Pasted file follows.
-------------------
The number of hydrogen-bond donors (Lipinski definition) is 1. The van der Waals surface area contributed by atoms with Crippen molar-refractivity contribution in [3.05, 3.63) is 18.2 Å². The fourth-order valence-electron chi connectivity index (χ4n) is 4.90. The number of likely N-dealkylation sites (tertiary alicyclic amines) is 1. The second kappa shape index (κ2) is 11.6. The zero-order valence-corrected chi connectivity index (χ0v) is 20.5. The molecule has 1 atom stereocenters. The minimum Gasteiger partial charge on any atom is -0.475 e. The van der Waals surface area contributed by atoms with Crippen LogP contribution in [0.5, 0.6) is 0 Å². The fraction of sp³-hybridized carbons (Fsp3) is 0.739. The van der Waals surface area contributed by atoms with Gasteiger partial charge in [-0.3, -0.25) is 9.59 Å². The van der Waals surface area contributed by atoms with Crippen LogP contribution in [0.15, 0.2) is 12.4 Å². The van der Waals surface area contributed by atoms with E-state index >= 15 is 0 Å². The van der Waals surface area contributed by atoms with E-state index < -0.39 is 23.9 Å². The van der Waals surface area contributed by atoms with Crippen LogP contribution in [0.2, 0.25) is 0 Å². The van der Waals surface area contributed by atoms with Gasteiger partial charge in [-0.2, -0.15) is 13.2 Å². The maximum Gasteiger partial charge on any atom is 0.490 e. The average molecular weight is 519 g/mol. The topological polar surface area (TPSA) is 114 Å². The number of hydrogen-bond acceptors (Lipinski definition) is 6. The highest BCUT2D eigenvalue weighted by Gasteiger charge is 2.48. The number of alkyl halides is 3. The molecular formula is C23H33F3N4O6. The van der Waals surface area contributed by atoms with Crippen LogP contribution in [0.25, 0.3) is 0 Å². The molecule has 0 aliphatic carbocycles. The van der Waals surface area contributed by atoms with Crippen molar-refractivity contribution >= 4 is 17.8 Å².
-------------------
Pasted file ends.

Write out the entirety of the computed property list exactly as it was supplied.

The number of hydrogen-bond donors (Lipinski definition) is 1. The van der Waals surface area contributed by atoms with Crippen molar-refractivity contribution in [3.05, 3.63) is 18.2 Å². The fourth-order valence-electron chi connectivity index (χ4n) is 4.90. The number of likely N-dealkylation sites (tertiary alicyclic amines) is 1. The second kappa shape index (κ2) is 11.6. The zero-order valence-corrected chi connectivity index (χ0v) is 20.5. The molecule has 1 atom stereocenters. The minimum Gasteiger partial charge on any atom is -0.475 e. The van der Waals surface area contributed by atoms with Crippen LogP contribution in [0.5, 0.6) is 0 Å². The fraction of sp³-hybridized carbons (Fsp3) is 0.739. The van der Waals surface area contributed by atoms with Gasteiger partial charge in [-0.3, -0.25) is 9.59 Å². The van der Waals surface area contributed by atoms with Crippen LogP contribution in [0.15, 0.2) is 12.4 Å². The van der Waals surface area contributed by atoms with E-state index >= 15 is 0 Å². The van der Waals surface area contributed by atoms with E-state index < -0.39 is 23.9 Å². The van der Waals surface area contributed by atoms with Crippen LogP contribution in [0.2, 0.25) is 0 Å². The van der Waals surface area contributed by atoms with Gasteiger partial charge in [-0.2, -0.15) is 13.2 Å². The maximum Gasteiger partial charge on any atom is 0.490 e. The average molecular weight is 519 g/mol. The topological polar surface area (TPSA) is 114 Å². The number of hydrogen-bond acceptors (Lipinski definition) is 6. The highest BCUT2D eigenvalue weighted by Gasteiger charge is 2.48. The number of alkyl halides is 3. The molecular formula is C23H33F3N4O6. The van der Waals surface area contributed by atoms with Crippen LogP contribution in [0.25, 0.3) is 0 Å². The molecule has 0 aliphatic carbocycles. The van der Waals surface area contributed by atoms with Crippen molar-refractivity contribution >= 4 is 17.8 Å².